Is the Association between Vitamin D and Cardiovascular Disease Risk Confounded by Obesity? Evidence from the Andhra Pradesh Children and Parents Study (APCAPS)

Christopher Paul Baker, Bharati Kulkarni, K V Radhakrishna, M S Charyulu, John Gregson, Mika Matsuzaki, Amy E Taylor, Dorairaj Prabhakaran, Raja Sriswan Mamidi, Jonathan Wells, Ian Wilkinson, Carmel McEniery, [No Value] Yasmin, George Davey Smith, Yoav Ben-Shlomo, Hannah Kuper, Sanjay Kinra

Research output: Contribution to journalArticle (Academic Journal)peer-review

13 Citations (Scopus)

Abstract

BACKGROUND: Evidence of an association between serum vitamin D and cardiovascular disease risk is inconsistent and comes predominantly from studies in high-income settings. We assessed the association between serum levels of 25-hydroxyvitamin D3 (25(OH)D) and cardiovascular disease risk factors in a population of young Indian adults.

METHODS: Cross-sectional analyses of data from APCAPS (Andhra Pradesh Children and Parents Study); a prospective birth cohort study in rural south India. Participants were 1038 (40.3% females) adults aged 18-24 years. Main outcome measures were blood pressures, fasting serum lipids (cholesterols and triglycerides), fasting glucose, insulin, measures of arterial stiffness (aortic augmentation index and aortic pulse wave velocity (aPWV)), carotid intima-media thickness, body mass index (BMI) and body fat (dual X-ray absorptiometry).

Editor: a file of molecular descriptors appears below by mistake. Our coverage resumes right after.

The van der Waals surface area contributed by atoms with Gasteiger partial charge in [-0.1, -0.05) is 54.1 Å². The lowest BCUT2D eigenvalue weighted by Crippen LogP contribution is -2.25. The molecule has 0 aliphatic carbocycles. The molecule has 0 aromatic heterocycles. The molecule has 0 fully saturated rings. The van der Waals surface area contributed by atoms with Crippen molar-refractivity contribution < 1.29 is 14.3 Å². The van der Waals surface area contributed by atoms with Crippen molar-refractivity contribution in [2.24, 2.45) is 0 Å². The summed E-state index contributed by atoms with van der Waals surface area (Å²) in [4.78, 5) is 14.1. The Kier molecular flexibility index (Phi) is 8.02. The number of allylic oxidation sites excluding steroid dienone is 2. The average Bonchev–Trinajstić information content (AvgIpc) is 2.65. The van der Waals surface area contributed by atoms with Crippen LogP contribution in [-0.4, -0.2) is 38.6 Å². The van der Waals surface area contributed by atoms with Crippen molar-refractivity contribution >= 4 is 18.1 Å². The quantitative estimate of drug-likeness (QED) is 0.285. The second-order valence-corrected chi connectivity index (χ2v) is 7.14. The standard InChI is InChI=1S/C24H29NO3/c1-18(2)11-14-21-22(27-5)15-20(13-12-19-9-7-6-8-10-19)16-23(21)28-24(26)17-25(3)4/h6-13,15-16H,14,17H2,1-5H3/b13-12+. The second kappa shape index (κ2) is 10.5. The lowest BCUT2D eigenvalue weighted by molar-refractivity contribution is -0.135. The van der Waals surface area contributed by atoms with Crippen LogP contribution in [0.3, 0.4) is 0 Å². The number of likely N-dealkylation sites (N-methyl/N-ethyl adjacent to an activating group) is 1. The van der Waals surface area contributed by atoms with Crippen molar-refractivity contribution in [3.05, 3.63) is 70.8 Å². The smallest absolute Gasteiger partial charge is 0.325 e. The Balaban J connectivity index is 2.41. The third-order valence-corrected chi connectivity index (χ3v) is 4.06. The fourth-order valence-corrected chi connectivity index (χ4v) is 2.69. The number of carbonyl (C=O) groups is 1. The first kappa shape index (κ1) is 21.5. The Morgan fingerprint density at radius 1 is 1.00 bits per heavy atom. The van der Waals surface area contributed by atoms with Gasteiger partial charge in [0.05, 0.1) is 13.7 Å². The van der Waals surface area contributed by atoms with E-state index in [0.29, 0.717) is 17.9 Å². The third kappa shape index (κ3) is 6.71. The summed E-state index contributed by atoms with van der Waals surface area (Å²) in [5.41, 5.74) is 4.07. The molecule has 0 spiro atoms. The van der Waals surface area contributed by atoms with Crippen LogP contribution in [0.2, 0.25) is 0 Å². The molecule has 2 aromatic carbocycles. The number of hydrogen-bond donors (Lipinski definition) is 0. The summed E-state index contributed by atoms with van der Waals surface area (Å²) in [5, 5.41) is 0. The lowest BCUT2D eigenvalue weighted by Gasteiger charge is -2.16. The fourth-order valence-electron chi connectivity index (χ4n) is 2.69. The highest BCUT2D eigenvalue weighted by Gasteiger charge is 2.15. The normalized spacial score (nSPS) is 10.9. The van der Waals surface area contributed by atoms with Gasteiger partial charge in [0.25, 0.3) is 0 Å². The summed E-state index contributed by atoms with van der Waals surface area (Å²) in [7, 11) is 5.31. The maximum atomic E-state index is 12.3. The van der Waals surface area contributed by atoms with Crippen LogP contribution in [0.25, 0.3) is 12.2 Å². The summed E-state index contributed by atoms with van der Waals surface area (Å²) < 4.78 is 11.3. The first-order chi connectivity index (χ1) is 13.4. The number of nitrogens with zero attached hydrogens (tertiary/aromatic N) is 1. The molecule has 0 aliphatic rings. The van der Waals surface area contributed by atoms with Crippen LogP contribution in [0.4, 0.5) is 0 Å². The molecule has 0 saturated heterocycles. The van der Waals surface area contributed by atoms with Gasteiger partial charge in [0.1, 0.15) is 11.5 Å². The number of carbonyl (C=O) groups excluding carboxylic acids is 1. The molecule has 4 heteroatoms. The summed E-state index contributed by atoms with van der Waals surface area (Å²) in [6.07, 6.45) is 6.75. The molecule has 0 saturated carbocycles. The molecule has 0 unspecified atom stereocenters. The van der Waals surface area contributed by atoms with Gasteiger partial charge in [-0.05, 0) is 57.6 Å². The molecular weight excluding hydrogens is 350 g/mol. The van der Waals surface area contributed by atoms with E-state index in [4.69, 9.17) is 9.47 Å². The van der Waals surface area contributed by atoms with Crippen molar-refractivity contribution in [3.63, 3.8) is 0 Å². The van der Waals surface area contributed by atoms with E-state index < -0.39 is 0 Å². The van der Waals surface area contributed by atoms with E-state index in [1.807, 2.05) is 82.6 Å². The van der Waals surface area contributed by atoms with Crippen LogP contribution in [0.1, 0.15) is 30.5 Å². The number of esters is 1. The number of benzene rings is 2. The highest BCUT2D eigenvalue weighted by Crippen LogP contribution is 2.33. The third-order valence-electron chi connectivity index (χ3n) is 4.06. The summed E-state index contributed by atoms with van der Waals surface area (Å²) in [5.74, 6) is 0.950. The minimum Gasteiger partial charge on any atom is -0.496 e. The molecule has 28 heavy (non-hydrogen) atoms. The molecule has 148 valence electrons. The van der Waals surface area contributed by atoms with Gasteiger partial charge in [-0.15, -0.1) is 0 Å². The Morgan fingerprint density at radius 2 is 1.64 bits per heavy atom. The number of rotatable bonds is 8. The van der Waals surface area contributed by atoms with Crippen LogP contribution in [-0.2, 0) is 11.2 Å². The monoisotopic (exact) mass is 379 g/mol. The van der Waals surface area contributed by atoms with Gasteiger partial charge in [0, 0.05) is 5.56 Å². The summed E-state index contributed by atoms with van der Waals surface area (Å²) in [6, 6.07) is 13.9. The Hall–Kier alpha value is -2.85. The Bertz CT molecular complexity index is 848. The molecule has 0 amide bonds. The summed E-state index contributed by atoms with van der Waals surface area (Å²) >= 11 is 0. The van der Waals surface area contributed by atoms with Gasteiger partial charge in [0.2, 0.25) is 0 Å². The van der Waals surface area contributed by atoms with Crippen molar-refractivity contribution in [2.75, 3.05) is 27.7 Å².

RESULTS: Vitamin D deficiency (≤20ng/ml) was observed in 41.1% of this lean (mean BMI: 19.5) and active (mean minutes of moderate or vigorous physical activity per day: 186) population. Vitamin D deficiency was associated with higher median body fat in both males (15.9% body fat in vitamin D deficient males vs. 14.6% in non-deficient males, p<0.05) and females (29.1% body fat in vitamin D deficient females vs. 27.8% in non-deficient females, p<0.05) but no associations were observed between vitamin D deficiency and mean BMI or median fat mass index (FMI). Except a weak inverse association with fasting insulin in males, there was no clear association between serum vitamin D levels and cardiovascular disease risk factors in fully adjusted models.

CONCLUSIONS: We did not find clear evidence for an association between serum vitamin D levels and cardiovascular disease risk factors. Our results, consistent with the limited evidence from randomised trials of vitamin D supplementation and Mendelian randomisation experiments, suggest that the postulated link between serum vitamin D and cardiovascular disease may be non-causal. Instead, it may be attributable to confounding by lifestyle factors such as obesity and physical inactivity which may provide more fruitful targets for cardiovascular disease prevention.

Original languageEnglish
Pages (from-to)e0129468
Number of pages11
JournalPLoS ONE
Volume10
Issue number6
DOIs
Publication statusPublished - 2015

Structured keywords

  • Brain and Behaviour
  • Tobacco and Alcohol

Fingerprint

Dive into the research topics of 'Is the Association between Vitamin D and Cardiovascular Disease Risk Confounded by Obesity? Evidence from the Andhra Pradesh Children and Parents Study (APCAPS)'. Together they form a unique fingerprint.
  • MRC UoB UNITE Unit - Programme 1

    Davey Smith, G.

    1/06/1331/03/18

    Project: Research

Cite this